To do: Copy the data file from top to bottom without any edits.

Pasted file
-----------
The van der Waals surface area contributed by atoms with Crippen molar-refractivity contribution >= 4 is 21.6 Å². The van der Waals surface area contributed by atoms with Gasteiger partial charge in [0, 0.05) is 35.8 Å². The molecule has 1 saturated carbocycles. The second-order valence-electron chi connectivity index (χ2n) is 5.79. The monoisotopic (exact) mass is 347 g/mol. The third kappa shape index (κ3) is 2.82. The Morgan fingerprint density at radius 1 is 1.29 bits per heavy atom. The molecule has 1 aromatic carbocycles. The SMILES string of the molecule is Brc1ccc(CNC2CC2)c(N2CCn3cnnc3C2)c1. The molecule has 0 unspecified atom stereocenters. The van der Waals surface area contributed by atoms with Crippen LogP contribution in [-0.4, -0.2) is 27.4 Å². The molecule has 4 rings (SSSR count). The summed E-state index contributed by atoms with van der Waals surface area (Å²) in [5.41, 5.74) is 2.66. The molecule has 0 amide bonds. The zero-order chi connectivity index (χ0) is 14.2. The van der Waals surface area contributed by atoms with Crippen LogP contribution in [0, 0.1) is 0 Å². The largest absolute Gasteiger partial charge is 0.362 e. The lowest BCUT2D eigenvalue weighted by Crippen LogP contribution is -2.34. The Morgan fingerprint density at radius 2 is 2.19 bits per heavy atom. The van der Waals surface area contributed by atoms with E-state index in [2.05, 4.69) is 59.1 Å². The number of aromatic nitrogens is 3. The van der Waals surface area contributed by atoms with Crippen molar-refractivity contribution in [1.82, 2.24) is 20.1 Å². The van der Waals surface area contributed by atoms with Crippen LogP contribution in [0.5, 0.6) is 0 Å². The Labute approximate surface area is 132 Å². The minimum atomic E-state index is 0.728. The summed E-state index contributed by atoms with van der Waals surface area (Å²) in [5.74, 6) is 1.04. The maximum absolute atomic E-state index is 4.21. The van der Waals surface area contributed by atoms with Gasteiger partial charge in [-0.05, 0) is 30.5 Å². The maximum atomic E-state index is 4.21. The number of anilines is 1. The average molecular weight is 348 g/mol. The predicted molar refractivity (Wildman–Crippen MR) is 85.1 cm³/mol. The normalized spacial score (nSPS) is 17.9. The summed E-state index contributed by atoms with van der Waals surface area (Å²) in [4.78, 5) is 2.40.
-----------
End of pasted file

The van der Waals surface area contributed by atoms with Crippen molar-refractivity contribution >= 4 is 21.6 Å². The van der Waals surface area contributed by atoms with Gasteiger partial charge in [0, 0.05) is 35.8 Å². The molecule has 1 saturated carbocycles. The second-order valence-electron chi connectivity index (χ2n) is 5.79. The monoisotopic (exact) mass is 347 g/mol. The third kappa shape index (κ3) is 2.82. The Morgan fingerprint density at radius 1 is 1.29 bits per heavy atom. The molecule has 1 aromatic carbocycles. The SMILES string of the molecule is Brc1ccc(CNC2CC2)c(N2CCn3cnnc3C2)c1. The molecule has 0 unspecified atom stereocenters. The van der Waals surface area contributed by atoms with Crippen LogP contribution in [-0.4, -0.2) is 27.4 Å². The molecule has 4 rings (SSSR count). The summed E-state index contributed by atoms with van der Waals surface area (Å²) in [5.41, 5.74) is 2.66. The molecule has 0 amide bonds. The zero-order chi connectivity index (χ0) is 14.2. The van der Waals surface area contributed by atoms with Crippen LogP contribution in [0, 0.1) is 0 Å². The largest absolute Gasteiger partial charge is 0.362 e. The lowest BCUT2D eigenvalue weighted by Crippen LogP contribution is -2.34. The Morgan fingerprint density at radius 2 is 2.19 bits per heavy atom. The van der Waals surface area contributed by atoms with E-state index in [2.05, 4.69) is 59.1 Å². The number of aromatic nitrogens is 3. The van der Waals surface area contributed by atoms with Crippen molar-refractivity contribution in [1.82, 2.24) is 20.1 Å². The van der Waals surface area contributed by atoms with Crippen LogP contribution in [0.5, 0.6) is 0 Å². The Labute approximate surface area is 132 Å². The minimum atomic E-state index is 0.728. The summed E-state index contributed by atoms with van der Waals surface area (Å²) in [5.74, 6) is 1.04. The maximum absolute atomic E-state index is 4.21. The van der Waals surface area contributed by atoms with Gasteiger partial charge in [-0.05, 0) is 30.5 Å². The maximum atomic E-state index is 4.21. The number of anilines is 1. The average molecular weight is 348 g/mol. The predicted molar refractivity (Wildman–Crippen MR) is 85.1 cm³/mol. The normalized spacial score (nSPS) is 17.9. The summed E-state index contributed by atoms with van der Waals surface area (Å²) in [4.78, 5) is 2.40.